Saint Queen Jadwiga of Poland Died:  Jadwiga, the first female monarch of the Kingdom of Poland reigned from October 16, 1384 until her death on July 17, 1399. She was the youngest daughter of Louis the Great, King of Hungary and Poland, and his wife Elizabeth of Bosnia. Jadwiga was a member of the Capetian House of Anjou, but she had more close forebears among the Polish Piasts. Jadwiga was crowned "King" October 16, 1384. Her coronation either signified that the Polish nobility's was opposed to her intended husband, William becoming king, or just emphasized her status as queen regnant. In 1997 she was canonized by the Roman Catholic Church.  Numerous legends about miracles were recounted to justify her sainthood. One of them is about "Jadwiga's cross" Jadwiga often prayed before a large black crucifix hanging in the north aisle of Wawel Cathedral. During one of these prayers, the Christ on the cross is said to have spoken to her. The crucifix, "Saint Jadwiga's cross" is still there, with her relics beneath it. Because of this event, she is considered a medieval mystic.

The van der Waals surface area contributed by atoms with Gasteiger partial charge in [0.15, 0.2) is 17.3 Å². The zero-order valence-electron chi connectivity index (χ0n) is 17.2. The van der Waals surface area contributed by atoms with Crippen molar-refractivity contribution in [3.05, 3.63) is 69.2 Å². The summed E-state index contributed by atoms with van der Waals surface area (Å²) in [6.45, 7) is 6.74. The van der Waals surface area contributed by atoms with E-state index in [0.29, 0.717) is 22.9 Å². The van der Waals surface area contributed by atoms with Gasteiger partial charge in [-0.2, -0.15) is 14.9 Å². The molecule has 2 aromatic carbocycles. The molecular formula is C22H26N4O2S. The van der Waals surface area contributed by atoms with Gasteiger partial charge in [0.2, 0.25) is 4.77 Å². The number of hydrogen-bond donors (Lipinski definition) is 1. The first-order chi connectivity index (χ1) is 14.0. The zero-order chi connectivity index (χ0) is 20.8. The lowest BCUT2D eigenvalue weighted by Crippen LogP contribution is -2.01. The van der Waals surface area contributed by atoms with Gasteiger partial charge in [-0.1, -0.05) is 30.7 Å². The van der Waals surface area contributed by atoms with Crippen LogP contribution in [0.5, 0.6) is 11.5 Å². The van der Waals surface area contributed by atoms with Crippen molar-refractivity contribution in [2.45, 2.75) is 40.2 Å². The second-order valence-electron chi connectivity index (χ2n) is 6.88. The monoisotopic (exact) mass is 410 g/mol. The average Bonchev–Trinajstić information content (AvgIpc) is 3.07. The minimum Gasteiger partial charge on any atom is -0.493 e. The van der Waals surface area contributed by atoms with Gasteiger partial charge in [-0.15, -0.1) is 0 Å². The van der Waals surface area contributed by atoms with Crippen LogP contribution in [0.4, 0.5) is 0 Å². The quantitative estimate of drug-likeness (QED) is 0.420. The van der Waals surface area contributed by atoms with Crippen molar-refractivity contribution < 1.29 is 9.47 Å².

1918

Execution of the Romanov family: By order of the Bolshevik Party and carried out by the Cheka, former emperor Nicholas II, his wife Alexandra Feodorovna, their children, Olga, Tatiana, Maria, Anastasia, and Alexei, and retainers were shot at the Ipatiev House in Ekaterinburg, Russia. Their remains were found by an amateur sleuth in 1979 but their existence was kept secret until 1989 during the glasnost period. In 2008, after lengthy legal wrangling, the Russian Prosecutor General's office rehabilitated the Romanov family as "victims of political repressions".  A criminal case was opened by the post-Soviet government in 1993, but nobody was prosecuted on the basis that the perpetrators were dead.


1941